For example, you can find things like under desks or wall mount brackets. These are designed to keep your computer off the floor or otherwise in a position that might not be the standard one for your setup. They are simply referred to as brackets much of the time and serve a similar function, but they are not the same thing as SSD brackets.
Whether you absolutely need a bracket for your SSD will depend on your setup and preferences.
As we touched on earlier, often, you may just be able to sit the drive flat and stable on a surface and leave it. It should run fine if the cables are connected properly and securely and don’t get nudged or jostled.
However, there are potential scenarios where you may need to add brackets to ensure the best functionality.
Your SSD should be usable if you have the cables necessary to make the connections to the dedicated power supply and your computer’s motherboard. If so, the drive should work just fine for your purposes.
Because an SSD doesn’t have any moving parts, your options for making it stable are expanded beyond what they might be when dealing with a more traditional HDD.
However, you should still take basic precautions to ensure that the drive is safe and stays out of harm’s way.
If you have a physical setup that allows the SSD to have secure connections and to remain on a stable surface, nothing should happen if you don’t mount the drive in the usual way using brackets.
In most cases, yes, it should be fine not to mount an SSD. Simply follow some of the tips that we’ve outlined above. Of course, you need to make sure all the connections the SSD needs can be made securely.
This part is sometimes best done with brackets, but if you can do so without them, there should be no issue. The only thing you’ll have to keep in mind is your computer’s setup. Sometimes, your tower might not be configured in a way that makes it easy for you to just hook up an SSD and place it anywhere.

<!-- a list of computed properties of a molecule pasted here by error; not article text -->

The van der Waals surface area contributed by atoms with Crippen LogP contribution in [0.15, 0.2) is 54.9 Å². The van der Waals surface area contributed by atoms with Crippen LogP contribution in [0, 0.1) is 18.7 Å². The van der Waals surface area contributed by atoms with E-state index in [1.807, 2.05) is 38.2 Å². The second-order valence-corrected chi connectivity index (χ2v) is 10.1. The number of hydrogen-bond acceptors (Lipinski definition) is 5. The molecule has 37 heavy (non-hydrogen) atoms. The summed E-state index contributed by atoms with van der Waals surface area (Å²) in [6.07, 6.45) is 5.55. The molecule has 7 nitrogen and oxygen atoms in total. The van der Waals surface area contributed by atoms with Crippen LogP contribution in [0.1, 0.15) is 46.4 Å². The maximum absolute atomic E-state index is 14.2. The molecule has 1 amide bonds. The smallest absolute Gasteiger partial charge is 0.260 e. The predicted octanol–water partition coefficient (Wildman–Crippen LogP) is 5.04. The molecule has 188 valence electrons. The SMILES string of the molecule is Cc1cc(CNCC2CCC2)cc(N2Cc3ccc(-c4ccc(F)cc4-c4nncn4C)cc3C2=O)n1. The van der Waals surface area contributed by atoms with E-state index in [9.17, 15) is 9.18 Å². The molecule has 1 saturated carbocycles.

If you find it challenging to connect the SSD appropriately, you may wish to consider using adapter brackets to solve the issue.
Most SSDs will at least come with screws you can use for mounting purposes. Some will come with a caddy, which is a sort of enclosure that surrounds the whole drive.
Otherwise, different cases from various manufacturers also come with brackets that are designed to accept SSDs installed. Some manufacturers may bundle mounting equipment with the drives when you buy them, but it could also depend on what equipment came with your case when you bought it.
However, it is not uncommon for SSDs not to come with bracket hardware. In most cases, this is done as a cost-saving measure, and it allows users to decide how they might want to mount their drives. Bracket hardware is relatively inexpensive and ubiquitous, but other options exist.
We will mention here that the robust nature of a typical SSD lends itself to mounting methods that might not be standard for most rigs. For example, you could mount the drive using materials like Velcro strips instead of more traditional brackets.
In theory, any attaching materials of sufficient strength or quality can help you find ways to mount your solid-state drive. If it is secure, you should be fine. Some users prefer to find their own ways and means of mounting their drives for aesthetic purposes.
The brackets inside computer towers provide a convenient and relatively easy way to install and hook up extra drives. However, because of their robust nature and the different ways you can seat them, you don’t necessarily need brackets for SSDs.
You can use brackets if you find that you’re not able to make solid cable connections for your drive or as an added bit of security if you’d like to screw it in, but either option should work for most tower setups.